Listening to my gut for a change, I called a realtor in Hawai’i to ask why the status of an oceanfront piece of land that I’d been tracking for three years was still pending, especially given how underpriced the parcel was.

The listing agent was shocked that I’d called.

He wanted to know how I knew that just the day before, the buyer had backed out of the contract and that he was just about to re-list it?

My response? I didn’t know that I knew!

As always, the Universe loves toying with me. A few hours after that exchange, a ready-made retreat came on the market. Since it was only two miles up the road from the land in question, purchasing it seemed the prudent thing to do.

I agonized over which of the three properties to choose.

Of course, Funk was away. That bastard is always gone when I need him! This time, he was having the time of his life with his Frat Brothers at their annual boys-weekend-without-the-wives.

Back to the moment of commitment. And I mean really committing. With your soul, not with your brain.

I hate Florida. The ready-made retreat wasn’t EXACTLY where I wanted to be in Hawai’i. The oceanfront piece of land was tiny, yet large enough to house a retreat—more, it WAS exactly where I wanted to locate in my beloved Hawai’i.

And practical or not, I went with my passion.

Being prone to self-doubt, I double-checked my decision. Alone in my apartment, I walked over to the painting that said-bastard-husband had gifted me and asked the Hawaiian ancestor it depicted if I was making the right choice.

I never received such a visceral confirmation before!

I know it sounds cliché, but the hair on my head raised so high that it felt like it was vibrating, and the sensation traveled all the way down to my feet. My heart was pounding from getting such an undeniable response. I took it as a resounding yes!

Short of breath, I called Funk and asked what he thought.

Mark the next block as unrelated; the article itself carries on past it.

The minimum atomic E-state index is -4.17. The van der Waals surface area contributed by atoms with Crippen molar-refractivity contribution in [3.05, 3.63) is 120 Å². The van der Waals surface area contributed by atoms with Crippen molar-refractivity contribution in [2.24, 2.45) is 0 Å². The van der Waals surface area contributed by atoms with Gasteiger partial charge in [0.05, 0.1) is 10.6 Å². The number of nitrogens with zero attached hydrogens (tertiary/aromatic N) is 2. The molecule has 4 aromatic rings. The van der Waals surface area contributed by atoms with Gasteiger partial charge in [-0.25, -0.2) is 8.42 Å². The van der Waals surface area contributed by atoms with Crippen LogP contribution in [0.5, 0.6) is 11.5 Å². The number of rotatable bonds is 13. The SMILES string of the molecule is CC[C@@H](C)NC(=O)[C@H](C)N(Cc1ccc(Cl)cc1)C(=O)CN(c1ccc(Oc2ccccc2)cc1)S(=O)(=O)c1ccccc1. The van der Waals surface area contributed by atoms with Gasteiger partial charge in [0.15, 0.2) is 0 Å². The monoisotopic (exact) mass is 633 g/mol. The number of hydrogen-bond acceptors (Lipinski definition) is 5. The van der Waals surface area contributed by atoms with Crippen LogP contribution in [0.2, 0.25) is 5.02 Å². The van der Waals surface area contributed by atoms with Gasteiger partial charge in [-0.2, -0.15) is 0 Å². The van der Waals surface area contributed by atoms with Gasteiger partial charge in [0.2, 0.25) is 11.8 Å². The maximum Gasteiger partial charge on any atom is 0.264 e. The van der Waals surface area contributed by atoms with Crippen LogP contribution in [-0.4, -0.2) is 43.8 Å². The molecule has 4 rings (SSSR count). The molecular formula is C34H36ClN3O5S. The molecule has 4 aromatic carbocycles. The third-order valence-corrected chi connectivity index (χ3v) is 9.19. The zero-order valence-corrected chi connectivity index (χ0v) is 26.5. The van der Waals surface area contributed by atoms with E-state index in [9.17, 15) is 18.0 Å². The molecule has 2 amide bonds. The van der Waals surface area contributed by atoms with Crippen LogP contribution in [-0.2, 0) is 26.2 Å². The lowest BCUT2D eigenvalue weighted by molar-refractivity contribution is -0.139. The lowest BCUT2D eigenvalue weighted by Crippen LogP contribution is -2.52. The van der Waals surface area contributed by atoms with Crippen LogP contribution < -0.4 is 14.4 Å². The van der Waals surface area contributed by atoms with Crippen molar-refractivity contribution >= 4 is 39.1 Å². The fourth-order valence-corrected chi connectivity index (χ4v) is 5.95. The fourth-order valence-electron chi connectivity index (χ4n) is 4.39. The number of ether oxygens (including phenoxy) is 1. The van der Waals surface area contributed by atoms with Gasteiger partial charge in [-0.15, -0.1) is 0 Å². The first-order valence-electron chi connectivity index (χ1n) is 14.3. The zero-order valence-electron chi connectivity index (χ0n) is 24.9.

Usually, Funk isn’t much help when I’m indecisive. He just goes along with whatever I want, not really caring one way or the other. This time though, with his Frat Brothers all about him, he yelled into the phone, “Gloria, hang up the phone and get a contract going on that land!”

Here’s to you! if you also torment yourself when given the choice of going with your heart or playing it safe. I believe Spirit sent a trail of breadcrumbs that begged the answer, “Will she choose right?” Once I decided to go with my passion, the Universe conspired to make it happen.

Against all odds, I won the bidding war on that oceanfront piece of land, where one day, my artist retreat will finally have found its home—and it will be built in the EXACT location where I want to be in Hawai’i.

The Photo: My Hawaiian ancestor. During one of the worst moments in my life, he made himself known to me. And just to make sure that I knew he was real, the day before leaving Hawai’i for the mainland, I happened on this painting of a Hawaiian ancestor, poised in the same stance that mine presented himself to me, staff and all. And while mine had faced me, this photo has him facing forward. A Hawaiian kahuna said he was facing the future—meaning, another yes-response to me finding a way to come home to Hawai’i.

*Johann Wolfgang von Goethe